Chan Neng and Song Kosal spoke about their life time experiences
On 30 May 2013, the Cambodia Campaign to Ban Landmines hosted 45 members of the National Resilience Institute from Indonesia, who visited Metta Karuna Reflection Centre to discuss victim assistance and disarmament.

After being welcomed by Father Greg Priyadi, the visitors listened to the personal stories of landmine survivors Chan Neang and Song Kosal. Kosal, who is also a Youth Ambassador for the International Campaign to Ban Landmines, spoke about her lifetime of advocacy experience - from her memories speaking at the United Nations as a young campaigner to her current role with the Cambodia Campaign to Ban Landmines supporting the rights of survivors and people with disability. She emphasized the importance of Cambodia's law on the Rights of People with Disability, and highlighted why it needs to be more broadly understood, so that people with disability can fully realize their own rights. Finally, she put out a call for Cambodia and Indonesia to accede to and ratify the Convention on Cluster Munitions. The continued contamination of cluster munitions, especially in northern Cambodia is a constant threat to civilians living in rural areas.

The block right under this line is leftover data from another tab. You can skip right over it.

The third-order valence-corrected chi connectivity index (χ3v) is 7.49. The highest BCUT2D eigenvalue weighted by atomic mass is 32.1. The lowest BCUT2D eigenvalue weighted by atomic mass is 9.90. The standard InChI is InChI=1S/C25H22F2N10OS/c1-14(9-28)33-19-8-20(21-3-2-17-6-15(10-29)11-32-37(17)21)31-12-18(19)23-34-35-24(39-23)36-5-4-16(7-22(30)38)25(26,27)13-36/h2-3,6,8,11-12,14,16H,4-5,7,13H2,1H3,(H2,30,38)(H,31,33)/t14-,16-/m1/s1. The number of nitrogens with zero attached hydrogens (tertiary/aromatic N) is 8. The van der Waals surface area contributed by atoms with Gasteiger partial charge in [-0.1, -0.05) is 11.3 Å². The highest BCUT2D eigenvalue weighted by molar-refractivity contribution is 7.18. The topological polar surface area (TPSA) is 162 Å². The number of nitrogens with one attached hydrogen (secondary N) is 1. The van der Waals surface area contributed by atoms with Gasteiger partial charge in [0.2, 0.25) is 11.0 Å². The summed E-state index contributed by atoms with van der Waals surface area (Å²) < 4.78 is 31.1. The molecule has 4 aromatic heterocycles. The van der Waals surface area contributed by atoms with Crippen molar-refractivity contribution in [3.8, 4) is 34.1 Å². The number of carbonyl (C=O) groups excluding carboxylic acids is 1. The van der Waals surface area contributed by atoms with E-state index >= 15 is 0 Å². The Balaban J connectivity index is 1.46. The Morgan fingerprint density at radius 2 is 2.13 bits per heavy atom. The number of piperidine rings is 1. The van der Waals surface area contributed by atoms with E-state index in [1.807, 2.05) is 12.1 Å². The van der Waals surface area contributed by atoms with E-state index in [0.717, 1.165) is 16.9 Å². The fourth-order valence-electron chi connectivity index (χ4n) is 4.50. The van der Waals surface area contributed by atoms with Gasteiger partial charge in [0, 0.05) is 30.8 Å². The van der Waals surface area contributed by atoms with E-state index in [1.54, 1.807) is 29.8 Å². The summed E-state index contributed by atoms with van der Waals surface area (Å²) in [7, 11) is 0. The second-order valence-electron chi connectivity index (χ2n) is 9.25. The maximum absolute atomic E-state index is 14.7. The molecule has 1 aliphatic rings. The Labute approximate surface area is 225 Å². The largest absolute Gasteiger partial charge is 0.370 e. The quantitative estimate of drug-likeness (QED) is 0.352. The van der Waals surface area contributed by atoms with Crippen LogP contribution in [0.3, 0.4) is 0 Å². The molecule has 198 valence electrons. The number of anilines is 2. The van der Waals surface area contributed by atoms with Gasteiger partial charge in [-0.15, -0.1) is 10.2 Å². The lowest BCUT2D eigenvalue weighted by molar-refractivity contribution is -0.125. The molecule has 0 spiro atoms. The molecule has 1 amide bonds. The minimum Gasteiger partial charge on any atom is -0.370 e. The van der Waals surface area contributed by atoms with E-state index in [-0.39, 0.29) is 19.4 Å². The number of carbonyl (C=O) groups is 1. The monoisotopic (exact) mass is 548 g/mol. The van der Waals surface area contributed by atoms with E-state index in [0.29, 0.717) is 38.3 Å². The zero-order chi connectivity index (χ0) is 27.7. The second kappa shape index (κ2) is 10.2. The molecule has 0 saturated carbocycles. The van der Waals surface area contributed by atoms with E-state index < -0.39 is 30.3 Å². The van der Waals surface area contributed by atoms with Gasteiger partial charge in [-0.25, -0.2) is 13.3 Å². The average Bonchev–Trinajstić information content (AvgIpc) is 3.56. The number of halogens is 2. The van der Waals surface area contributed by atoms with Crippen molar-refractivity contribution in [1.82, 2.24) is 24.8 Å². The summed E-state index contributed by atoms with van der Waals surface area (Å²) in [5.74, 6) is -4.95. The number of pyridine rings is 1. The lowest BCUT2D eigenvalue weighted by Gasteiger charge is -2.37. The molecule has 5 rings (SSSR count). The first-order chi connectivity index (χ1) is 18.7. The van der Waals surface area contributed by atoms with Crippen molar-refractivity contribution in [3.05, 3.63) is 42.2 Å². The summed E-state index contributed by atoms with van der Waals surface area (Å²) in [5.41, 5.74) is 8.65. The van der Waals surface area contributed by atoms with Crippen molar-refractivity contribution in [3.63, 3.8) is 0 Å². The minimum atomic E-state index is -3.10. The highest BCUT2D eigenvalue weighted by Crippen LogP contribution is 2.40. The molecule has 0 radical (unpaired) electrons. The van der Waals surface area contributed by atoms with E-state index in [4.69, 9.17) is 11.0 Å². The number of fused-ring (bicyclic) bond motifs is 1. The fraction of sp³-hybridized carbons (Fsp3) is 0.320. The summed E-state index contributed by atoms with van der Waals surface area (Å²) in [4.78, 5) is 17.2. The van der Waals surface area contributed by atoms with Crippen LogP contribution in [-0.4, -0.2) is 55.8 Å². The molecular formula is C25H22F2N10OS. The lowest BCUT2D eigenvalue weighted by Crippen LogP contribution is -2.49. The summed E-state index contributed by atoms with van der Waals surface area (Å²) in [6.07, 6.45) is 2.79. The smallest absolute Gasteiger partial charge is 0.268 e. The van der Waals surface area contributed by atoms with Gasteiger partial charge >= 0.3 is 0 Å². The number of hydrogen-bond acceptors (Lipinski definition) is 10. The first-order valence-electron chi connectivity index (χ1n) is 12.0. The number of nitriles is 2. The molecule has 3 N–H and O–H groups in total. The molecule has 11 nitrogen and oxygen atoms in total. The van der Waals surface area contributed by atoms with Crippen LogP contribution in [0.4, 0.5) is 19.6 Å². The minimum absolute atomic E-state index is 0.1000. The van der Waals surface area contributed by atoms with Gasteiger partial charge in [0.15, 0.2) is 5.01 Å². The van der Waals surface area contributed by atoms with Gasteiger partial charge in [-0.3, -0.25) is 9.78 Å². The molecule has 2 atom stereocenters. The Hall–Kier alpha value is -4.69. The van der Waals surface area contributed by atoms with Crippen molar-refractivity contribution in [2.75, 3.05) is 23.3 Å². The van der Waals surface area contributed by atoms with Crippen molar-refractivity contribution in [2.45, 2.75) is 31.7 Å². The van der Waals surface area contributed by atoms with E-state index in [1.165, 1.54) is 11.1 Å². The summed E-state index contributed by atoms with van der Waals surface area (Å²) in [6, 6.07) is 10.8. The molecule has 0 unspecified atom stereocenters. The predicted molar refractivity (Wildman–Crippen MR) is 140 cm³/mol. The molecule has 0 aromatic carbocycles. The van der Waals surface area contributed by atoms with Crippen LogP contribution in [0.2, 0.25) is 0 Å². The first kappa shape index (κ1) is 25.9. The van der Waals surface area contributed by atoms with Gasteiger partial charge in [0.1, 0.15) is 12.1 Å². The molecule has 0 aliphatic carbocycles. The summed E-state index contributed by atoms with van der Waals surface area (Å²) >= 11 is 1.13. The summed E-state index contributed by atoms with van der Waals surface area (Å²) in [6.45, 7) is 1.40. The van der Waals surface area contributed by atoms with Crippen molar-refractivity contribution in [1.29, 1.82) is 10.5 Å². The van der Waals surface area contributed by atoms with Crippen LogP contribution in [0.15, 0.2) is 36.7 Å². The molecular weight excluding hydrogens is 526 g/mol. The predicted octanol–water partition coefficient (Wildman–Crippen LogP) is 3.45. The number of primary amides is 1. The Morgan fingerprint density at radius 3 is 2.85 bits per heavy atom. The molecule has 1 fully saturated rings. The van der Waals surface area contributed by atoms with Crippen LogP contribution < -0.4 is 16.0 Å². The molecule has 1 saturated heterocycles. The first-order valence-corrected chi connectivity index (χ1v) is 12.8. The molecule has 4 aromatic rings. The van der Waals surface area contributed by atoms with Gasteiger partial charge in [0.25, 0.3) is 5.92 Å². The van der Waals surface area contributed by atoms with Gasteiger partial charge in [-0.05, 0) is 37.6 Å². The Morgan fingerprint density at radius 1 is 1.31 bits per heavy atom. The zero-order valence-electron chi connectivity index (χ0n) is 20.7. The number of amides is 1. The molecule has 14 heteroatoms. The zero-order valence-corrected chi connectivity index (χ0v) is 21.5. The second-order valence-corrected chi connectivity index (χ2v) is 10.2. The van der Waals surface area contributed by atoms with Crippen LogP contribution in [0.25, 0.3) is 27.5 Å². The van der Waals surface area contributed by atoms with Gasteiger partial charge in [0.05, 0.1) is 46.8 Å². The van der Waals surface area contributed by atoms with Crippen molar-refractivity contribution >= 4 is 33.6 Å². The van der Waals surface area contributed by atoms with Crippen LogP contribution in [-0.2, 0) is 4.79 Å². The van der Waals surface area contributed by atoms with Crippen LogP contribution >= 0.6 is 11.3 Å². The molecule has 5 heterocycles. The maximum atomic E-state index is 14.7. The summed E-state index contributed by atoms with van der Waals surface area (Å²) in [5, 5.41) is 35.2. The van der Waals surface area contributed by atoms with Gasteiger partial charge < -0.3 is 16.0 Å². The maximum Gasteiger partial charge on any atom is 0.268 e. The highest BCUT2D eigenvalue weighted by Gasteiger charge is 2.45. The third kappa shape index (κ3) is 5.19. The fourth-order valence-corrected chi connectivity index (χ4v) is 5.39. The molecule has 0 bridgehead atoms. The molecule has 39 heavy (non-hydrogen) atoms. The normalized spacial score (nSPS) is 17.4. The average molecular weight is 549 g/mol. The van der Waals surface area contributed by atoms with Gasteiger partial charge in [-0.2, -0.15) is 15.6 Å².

Devin Morrow of Mines Action Canada gave a brief presentation on the current state of disarmament in Cambodia, explaining the purpose and context of the Mine Ban Treaty and the Convention on Cluster Munitions in the country, noting that Indonesia and Cambodia are regional leaders in the fight against landmines. She also reminded the visitors that the Arms Trade Treaty was open for signature on 3 June 2013, and requested Indonesia sign it in order to limit and better regulate the transport of conventional weapons to conflict areas where they are expected to harm civilians or be used in violation of the Geneva Conventions.

Before their departure, the National Resilience Institute examined a display of landmines and cluster munitions to better understand the impact of these weapons on civilian populations.